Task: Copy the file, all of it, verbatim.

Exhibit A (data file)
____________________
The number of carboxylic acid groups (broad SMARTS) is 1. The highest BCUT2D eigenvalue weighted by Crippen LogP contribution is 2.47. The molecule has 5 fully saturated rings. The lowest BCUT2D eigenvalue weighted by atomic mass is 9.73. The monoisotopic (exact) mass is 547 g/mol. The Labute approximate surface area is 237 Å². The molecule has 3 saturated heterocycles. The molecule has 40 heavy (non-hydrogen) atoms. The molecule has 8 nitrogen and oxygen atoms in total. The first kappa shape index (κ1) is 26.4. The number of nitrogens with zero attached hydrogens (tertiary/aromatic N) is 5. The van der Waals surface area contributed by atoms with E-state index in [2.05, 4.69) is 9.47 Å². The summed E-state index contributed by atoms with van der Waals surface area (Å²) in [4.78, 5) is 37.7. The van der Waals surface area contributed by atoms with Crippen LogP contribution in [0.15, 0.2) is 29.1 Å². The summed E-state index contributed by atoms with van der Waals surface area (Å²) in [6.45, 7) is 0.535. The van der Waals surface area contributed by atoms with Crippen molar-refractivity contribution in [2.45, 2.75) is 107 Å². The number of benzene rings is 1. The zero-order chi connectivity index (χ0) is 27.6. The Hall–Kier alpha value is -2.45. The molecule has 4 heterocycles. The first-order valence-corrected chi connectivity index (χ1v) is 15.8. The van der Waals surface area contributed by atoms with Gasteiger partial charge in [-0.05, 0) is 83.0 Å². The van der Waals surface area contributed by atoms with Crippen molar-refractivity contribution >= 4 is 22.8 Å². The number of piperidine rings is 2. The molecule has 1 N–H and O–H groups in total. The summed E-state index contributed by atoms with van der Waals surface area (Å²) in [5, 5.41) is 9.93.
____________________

The number of carboxylic acid groups (broad SMARTS) is 1. The highest BCUT2D eigenvalue weighted by Crippen LogP contribution is 2.47. The molecule has 5 fully saturated rings. The lowest BCUT2D eigenvalue weighted by atomic mass is 9.73. The monoisotopic (exact) mass is 547 g/mol. The Labute approximate surface area is 237 Å². The molecule has 3 saturated heterocycles. The molecule has 40 heavy (non-hydrogen) atoms. The molecule has 8 nitrogen and oxygen atoms in total. The first kappa shape index (κ1) is 26.4. The number of nitrogens with zero attached hydrogens (tertiary/aromatic N) is 5. The van der Waals surface area contributed by atoms with E-state index in [2.05, 4.69) is 9.47 Å². The summed E-state index contributed by atoms with van der Waals surface area (Å²) in [4.78, 5) is 37.7. The van der Waals surface area contributed by atoms with Crippen LogP contribution in [0.15, 0.2) is 29.1 Å². The summed E-state index contributed by atoms with van der Waals surface area (Å²) in [6.45, 7) is 0.535. The van der Waals surface area contributed by atoms with Crippen molar-refractivity contribution in [2.45, 2.75) is 107 Å². The number of benzene rings is 1. The zero-order chi connectivity index (χ0) is 27.6. The Hall–Kier alpha value is -2.45. The molecule has 4 heterocycles. The first-order valence-corrected chi connectivity index (χ1v) is 15.8. The van der Waals surface area contributed by atoms with Gasteiger partial charge in [-0.05, 0) is 83.0 Å². The van der Waals surface area contributed by atoms with Crippen molar-refractivity contribution >= 4 is 22.8 Å². The number of piperidine rings is 2. The molecule has 1 N–H and O–H groups in total. The summed E-state index contributed by atoms with van der Waals surface area (Å²) in [5, 5.41) is 9.93.